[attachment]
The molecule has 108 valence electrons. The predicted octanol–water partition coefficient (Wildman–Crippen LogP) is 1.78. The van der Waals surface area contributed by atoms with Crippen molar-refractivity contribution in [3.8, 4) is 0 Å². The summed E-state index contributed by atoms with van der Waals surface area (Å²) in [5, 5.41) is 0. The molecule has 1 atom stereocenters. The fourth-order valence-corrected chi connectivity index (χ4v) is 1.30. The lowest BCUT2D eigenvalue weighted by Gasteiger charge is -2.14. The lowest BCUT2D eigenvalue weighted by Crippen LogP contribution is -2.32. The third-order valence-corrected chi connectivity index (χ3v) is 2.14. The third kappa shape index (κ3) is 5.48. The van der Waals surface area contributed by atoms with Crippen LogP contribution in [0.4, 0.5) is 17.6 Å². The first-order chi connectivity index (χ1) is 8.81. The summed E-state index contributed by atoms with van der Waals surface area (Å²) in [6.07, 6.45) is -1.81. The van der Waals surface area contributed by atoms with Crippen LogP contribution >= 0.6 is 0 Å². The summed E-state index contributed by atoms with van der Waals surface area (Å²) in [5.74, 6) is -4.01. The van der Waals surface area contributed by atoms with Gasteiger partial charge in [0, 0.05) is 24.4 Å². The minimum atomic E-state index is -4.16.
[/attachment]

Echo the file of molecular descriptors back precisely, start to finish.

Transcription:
The molecule has 108 valence electrons. The predicted octanol–water partition coefficient (Wildman–Crippen LogP) is 1.78. The van der Waals surface area contributed by atoms with Crippen molar-refractivity contribution in [3.8, 4) is 0 Å². The summed E-state index contributed by atoms with van der Waals surface area (Å²) in [5, 5.41) is 0. The molecule has 1 atom stereocenters. The fourth-order valence-corrected chi connectivity index (χ4v) is 1.30. The lowest BCUT2D eigenvalue weighted by Gasteiger charge is -2.14. The lowest BCUT2D eigenvalue weighted by Crippen LogP contribution is -2.32. The third-order valence-corrected chi connectivity index (χ3v) is 2.14. The third kappa shape index (κ3) is 5.48. The van der Waals surface area contributed by atoms with Crippen LogP contribution in [0.4, 0.5) is 17.6 Å². The first-order chi connectivity index (χ1) is 8.81. The summed E-state index contributed by atoms with van der Waals surface area (Å²) in [6.07, 6.45) is -1.81. The van der Waals surface area contributed by atoms with Crippen LogP contribution >= 0.6 is 0 Å². The summed E-state index contributed by atoms with van der Waals surface area (Å²) in [5.74, 6) is -4.01. The van der Waals surface area contributed by atoms with Gasteiger partial charge in [0, 0.05) is 24.4 Å². The minimum atomic E-state index is -4.16.